Goat Safety Lesson

Meat Goat Safety

4-H Lifeskills: Managing self, solving problems, making decisions

Meat goat project members will:

  • Describe how you can be hurt while working with meat goats.
  • Recognize how work habits affect personal safety and the animals you work with.
  • Demonstrate use of appropriate personal protection equipment and clothing choices for working with meat goats at home and at shows.
  • Understand how to keep yourself and others safe at public shows.
  • Be familiar with how to include members with disabilities in goat project activities.


Meat Goat Safety

Lesson 1:  Take Good Care of Yourself

Livestock are involved in many youth injuries every year. Because goats are small animals and tend to tame down easily their potential to cause injury may be deceptive. Young people who raise or purchase goats to show must keep in mind that regardless of size all livestock are capable of causing injury. This lesson is designed to teach best practices for personal safety when working with meat goats raised or purchased for the purpose of showing at livestock exhibitions. It should be used with other meat goat project materials.

Safe working habits include protecting yourself, your animals, and others. The most common injuries from working with and showing meat goats are:

  • Slips / Falls
  • Bruises, cuts, and scrapes from being hit by a jumping goat, kicked, or stepped on
  • Muscle and/or back strain
  • Blisters and burns from lead ropes or chains and electrical appliances such as clippers
  • Rare injuries from working with and showing meat goats:
  • Breathing problems from inhaling dust, animal dander, or grooming products
  • Serious injury – such as broken bones or puncture wounds

Practice personal safety by using personal protection equipment and developing safe working habits when working with meat goats. Personal protection equipment includes:

  • Closed-toe shoes or boots – sturdy, preferably leather with non-slip soles
  • Gloves – Different jobs require different gloves
  • Leather gloves protect hands from rope burns or pinches from chains while leading your meat goat at home. They also protect your hands while clipping.
  • Latex or rubber gloves protect your hands and forearms while washing, grooming, or doctoring.
  • Long sleeves and long pants protect your skin from being exposed to too much sunlight and dirt and dander from your meat goat.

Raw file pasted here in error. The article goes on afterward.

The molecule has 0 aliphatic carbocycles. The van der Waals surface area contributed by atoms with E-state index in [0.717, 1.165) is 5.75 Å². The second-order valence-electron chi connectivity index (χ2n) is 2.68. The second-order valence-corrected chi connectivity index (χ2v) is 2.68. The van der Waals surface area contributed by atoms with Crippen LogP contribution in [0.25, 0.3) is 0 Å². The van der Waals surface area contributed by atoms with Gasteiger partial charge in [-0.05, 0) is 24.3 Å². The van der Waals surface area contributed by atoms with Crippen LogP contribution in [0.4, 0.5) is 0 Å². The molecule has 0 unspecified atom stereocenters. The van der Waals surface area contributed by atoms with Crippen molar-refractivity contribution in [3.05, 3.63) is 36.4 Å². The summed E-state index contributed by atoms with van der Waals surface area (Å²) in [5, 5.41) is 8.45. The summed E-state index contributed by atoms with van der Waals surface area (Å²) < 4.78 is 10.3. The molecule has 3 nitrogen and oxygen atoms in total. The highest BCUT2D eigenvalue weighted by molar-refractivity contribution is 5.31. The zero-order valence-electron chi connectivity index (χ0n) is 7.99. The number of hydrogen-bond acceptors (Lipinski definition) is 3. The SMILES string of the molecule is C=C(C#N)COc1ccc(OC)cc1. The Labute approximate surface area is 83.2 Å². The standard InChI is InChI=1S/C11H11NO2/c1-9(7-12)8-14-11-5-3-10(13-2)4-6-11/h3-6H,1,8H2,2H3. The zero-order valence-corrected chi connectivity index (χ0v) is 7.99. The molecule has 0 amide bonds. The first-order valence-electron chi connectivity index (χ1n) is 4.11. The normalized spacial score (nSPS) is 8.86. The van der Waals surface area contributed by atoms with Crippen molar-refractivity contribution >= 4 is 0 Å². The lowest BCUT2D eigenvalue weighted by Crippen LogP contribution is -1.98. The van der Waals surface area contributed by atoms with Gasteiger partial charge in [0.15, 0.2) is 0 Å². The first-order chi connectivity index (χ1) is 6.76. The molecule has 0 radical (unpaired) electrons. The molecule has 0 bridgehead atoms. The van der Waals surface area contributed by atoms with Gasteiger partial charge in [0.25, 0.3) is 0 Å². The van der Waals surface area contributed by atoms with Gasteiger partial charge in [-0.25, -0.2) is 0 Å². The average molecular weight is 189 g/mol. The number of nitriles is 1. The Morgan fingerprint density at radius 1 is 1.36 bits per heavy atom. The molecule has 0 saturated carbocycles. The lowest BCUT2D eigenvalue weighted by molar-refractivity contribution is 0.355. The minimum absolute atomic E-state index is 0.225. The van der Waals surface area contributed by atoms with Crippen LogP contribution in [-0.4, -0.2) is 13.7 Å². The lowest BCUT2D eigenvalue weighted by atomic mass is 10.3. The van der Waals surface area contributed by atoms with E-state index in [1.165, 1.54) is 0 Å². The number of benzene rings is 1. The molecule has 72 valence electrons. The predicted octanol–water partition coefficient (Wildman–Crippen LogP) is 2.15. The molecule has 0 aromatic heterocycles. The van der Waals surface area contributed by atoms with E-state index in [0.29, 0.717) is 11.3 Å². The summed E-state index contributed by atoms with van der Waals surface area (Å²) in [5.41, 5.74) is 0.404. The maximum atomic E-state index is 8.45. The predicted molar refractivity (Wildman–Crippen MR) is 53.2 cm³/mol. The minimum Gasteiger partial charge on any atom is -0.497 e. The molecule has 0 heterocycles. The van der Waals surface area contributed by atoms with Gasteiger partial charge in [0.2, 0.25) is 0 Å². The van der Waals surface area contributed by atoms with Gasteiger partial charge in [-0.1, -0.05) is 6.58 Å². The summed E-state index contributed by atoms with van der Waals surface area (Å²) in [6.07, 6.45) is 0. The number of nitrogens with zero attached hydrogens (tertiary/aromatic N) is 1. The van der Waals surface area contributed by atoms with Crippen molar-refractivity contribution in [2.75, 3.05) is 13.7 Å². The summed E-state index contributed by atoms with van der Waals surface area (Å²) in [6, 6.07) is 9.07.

• Safety glasses protect your eyes from hair clippings, dirt, and grooming products. When working in bright sunlight, try tinted safety glasses to protect your eyes from ultraviolet rays.
  • Ear plugs protect your ears when using motorized equipment, such as the clippers or blower and when working in an enclosed area where noises are loud.
  • Sunscreen will protect exposed skin from sun damage.
  • Frequent hand washing with soap protects your skin whenever you work with livestock. Animals can easily spread disease to humans. Frequent contact with the animal’s hide, dander, and feces – especially from feeding, washing, and grooming tasks – creates an opportunity for disease to pass from your meat goat to you. An example is ring worm.
  • Learn first aid and keep a first aid kit in your show box and in the barn or building where you house your meat goats.


Do I Really Need Protection? – How You Can Be Hurt Working with Meat Goats

  • The goat can be frightened and run, jump, butt, or kick.
  • You can slip, trip, or fall over things left laying around, on a slick walkway, in a pen, or on an uneven surface (such as in sand in the show ring or uneven surfaces in the lot).
  • You can get kicked, stepped on, butted, or tripped while leading, moving, feeding, or grooming your goat.
  • You can get a burn from the lead rope or pinched in the links of a neck chain.
  • You can be burned by the hot motor of clippers or blowers.
  • Your fingers can get pinched in a gate latch; poked by a wire, the blades on the clippers, or the teeth on a scotch or curry comb.
  • You can strain muscles in your arms, legs, or back by carrying heavy show boxes or buckets of feed. Washing and grooming can cause muscle strains from frequently repeated movements, as in the up and down, back and forth of clipping and combing.


Try This!

Practice safe lifting and carrying to protect your back. Here’s how:

  • Stand close to object to be lifted;
  • Spread your feet wide enough to straddle the object;
  • Squat, bending your knees and hips;
  • Keep your head up and your back straight;
  • Hold in your stomach muscles;
  • Lift using your leg muscles;
  • Keep the load close to your body with a firm grip;
  • Turn your feet, not your back, in the direction you are going


Did You Know?

Ergonomists (scientists who study work and the human body) say the three worst problems for agriculture are: full body stoop (bending forward and down from the waist, as when picking up feed bags, buckets, or show boxes); lifting/moving heavy objects (greater than 15% of body weight, i.e. feed bags, show boxes, pulling on a show animal’s lead rope); and repetitive handwork (washing and grooming).